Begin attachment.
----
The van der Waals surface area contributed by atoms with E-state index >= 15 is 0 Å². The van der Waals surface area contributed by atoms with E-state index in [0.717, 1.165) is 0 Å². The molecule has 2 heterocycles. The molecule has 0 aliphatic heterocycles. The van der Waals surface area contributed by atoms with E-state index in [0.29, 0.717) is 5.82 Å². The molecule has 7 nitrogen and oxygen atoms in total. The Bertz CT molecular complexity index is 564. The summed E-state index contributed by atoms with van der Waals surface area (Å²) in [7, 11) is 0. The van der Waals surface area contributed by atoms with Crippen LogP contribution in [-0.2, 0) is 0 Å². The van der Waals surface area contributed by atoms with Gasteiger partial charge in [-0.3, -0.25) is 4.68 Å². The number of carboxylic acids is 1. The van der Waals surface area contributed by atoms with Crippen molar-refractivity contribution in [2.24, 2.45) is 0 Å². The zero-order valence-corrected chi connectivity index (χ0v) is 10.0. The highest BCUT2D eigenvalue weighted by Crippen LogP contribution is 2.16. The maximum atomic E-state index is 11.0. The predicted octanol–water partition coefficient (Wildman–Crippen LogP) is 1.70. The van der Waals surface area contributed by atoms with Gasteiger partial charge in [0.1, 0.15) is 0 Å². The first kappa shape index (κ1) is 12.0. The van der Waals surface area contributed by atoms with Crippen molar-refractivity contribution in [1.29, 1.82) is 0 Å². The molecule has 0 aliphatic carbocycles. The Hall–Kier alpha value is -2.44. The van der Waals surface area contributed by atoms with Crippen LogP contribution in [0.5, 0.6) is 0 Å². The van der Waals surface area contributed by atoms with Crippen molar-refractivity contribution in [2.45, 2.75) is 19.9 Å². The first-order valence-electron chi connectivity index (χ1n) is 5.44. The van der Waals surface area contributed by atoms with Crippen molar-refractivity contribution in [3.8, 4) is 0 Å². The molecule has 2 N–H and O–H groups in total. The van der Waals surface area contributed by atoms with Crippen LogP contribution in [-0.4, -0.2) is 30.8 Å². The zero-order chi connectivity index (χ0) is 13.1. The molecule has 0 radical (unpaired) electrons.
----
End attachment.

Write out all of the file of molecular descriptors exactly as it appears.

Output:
The van der Waals surface area contributed by atoms with E-state index >= 15 is 0 Å². The van der Waals surface area contributed by atoms with E-state index in [0.717, 1.165) is 0 Å². The molecule has 2 heterocycles. The molecule has 0 aliphatic heterocycles. The van der Waals surface area contributed by atoms with E-state index in [0.29, 0.717) is 5.82 Å². The molecule has 7 nitrogen and oxygen atoms in total. The Bertz CT molecular complexity index is 564. The summed E-state index contributed by atoms with van der Waals surface area (Å²) in [7, 11) is 0. The van der Waals surface area contributed by atoms with Crippen LogP contribution in [-0.2, 0) is 0 Å². The van der Waals surface area contributed by atoms with Gasteiger partial charge in [-0.3, -0.25) is 4.68 Å². The number of carboxylic acids is 1. The van der Waals surface area contributed by atoms with Crippen molar-refractivity contribution in [2.24, 2.45) is 0 Å². The zero-order valence-corrected chi connectivity index (χ0v) is 10.0. The highest BCUT2D eigenvalue weighted by Crippen LogP contribution is 2.16. The maximum atomic E-state index is 11.0. The predicted octanol–water partition coefficient (Wildman–Crippen LogP) is 1.70. The van der Waals surface area contributed by atoms with Gasteiger partial charge in [0.1, 0.15) is 0 Å². The first kappa shape index (κ1) is 12.0. The van der Waals surface area contributed by atoms with Crippen molar-refractivity contribution in [1.29, 1.82) is 0 Å². The molecule has 0 aliphatic carbocycles. The Hall–Kier alpha value is -2.44. The van der Waals surface area contributed by atoms with Crippen LogP contribution in [0.5, 0.6) is 0 Å². The van der Waals surface area contributed by atoms with Crippen molar-refractivity contribution in [2.45, 2.75) is 19.9 Å². The first-order valence-electron chi connectivity index (χ1n) is 5.44. The van der Waals surface area contributed by atoms with Crippen molar-refractivity contribution in [3.8, 4) is 0 Å². The molecule has 2 N–H and O–H groups in total. The van der Waals surface area contributed by atoms with Crippen LogP contribution in [-0.4, -0.2) is 30.8 Å². The zero-order chi connectivity index (χ0) is 13.1. The molecule has 0 radical (unpaired) electrons.